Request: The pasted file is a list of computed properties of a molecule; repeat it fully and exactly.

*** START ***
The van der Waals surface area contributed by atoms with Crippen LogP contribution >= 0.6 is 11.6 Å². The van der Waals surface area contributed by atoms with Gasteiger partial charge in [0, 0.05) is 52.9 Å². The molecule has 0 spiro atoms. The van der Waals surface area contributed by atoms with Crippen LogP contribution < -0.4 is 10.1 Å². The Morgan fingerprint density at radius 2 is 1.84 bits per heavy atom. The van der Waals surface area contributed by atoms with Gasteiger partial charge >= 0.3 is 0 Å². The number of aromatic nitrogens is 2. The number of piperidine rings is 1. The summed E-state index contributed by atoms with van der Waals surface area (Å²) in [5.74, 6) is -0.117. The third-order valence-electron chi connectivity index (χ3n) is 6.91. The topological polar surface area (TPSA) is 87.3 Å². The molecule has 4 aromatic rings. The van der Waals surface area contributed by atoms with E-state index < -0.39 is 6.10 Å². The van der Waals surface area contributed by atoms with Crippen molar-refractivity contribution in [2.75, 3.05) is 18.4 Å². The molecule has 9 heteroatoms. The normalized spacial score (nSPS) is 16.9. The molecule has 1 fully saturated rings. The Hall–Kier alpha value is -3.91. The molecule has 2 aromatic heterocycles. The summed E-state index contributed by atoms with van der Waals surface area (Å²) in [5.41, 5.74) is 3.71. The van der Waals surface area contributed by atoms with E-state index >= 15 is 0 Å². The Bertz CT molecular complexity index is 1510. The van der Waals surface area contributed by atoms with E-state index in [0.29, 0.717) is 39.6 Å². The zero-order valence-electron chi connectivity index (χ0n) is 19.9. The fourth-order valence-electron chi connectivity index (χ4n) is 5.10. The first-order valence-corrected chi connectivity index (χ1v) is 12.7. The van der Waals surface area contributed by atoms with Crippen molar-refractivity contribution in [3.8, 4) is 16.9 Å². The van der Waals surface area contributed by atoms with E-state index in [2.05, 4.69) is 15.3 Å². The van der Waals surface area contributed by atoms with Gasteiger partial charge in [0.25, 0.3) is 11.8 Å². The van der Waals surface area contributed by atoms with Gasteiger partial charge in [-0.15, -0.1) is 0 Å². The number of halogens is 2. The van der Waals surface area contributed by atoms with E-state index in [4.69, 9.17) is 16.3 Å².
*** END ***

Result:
The van der Waals surface area contributed by atoms with Crippen LogP contribution >= 0.6 is 11.6 Å². The van der Waals surface area contributed by atoms with Gasteiger partial charge in [0, 0.05) is 52.9 Å². The molecule has 0 spiro atoms. The van der Waals surface area contributed by atoms with Crippen LogP contribution < -0.4 is 10.1 Å². The Morgan fingerprint density at radius 2 is 1.84 bits per heavy atom. The van der Waals surface area contributed by atoms with Gasteiger partial charge >= 0.3 is 0 Å². The number of aromatic nitrogens is 2. The number of piperidine rings is 1. The summed E-state index contributed by atoms with van der Waals surface area (Å²) in [5.74, 6) is -0.117. The third-order valence-electron chi connectivity index (χ3n) is 6.91. The topological polar surface area (TPSA) is 87.3 Å². The molecule has 4 aromatic rings. The van der Waals surface area contributed by atoms with E-state index < -0.39 is 6.10 Å². The van der Waals surface area contributed by atoms with Crippen molar-refractivity contribution in [2.75, 3.05) is 18.4 Å². The molecule has 9 heteroatoms. The normalized spacial score (nSPS) is 16.9. The molecule has 1 fully saturated rings. The Hall–Kier alpha value is -3.91. The molecule has 2 aromatic heterocycles. The summed E-state index contributed by atoms with van der Waals surface area (Å²) in [5.41, 5.74) is 3.71. The van der Waals surface area contributed by atoms with E-state index >= 15 is 0 Å². The Bertz CT molecular complexity index is 1510. The van der Waals surface area contributed by atoms with E-state index in [0.29, 0.717) is 39.6 Å². The zero-order valence-electron chi connectivity index (χ0n) is 19.9. The fourth-order valence-electron chi connectivity index (χ4n) is 5.10. The first-order valence-corrected chi connectivity index (χ1v) is 12.7. The van der Waals surface area contributed by atoms with Crippen molar-refractivity contribution in [3.8, 4) is 16.9 Å². The van der Waals surface area contributed by atoms with E-state index in [2.05, 4.69) is 15.3 Å². The van der Waals surface area contributed by atoms with Gasteiger partial charge in [0.25, 0.3) is 11.8 Å². The van der Waals surface area contributed by atoms with Gasteiger partial charge in [-0.15, -0.1) is 0 Å². The number of halogens is 2. The van der Waals surface area contributed by atoms with E-state index in [4.69, 9.17) is 16.3 Å².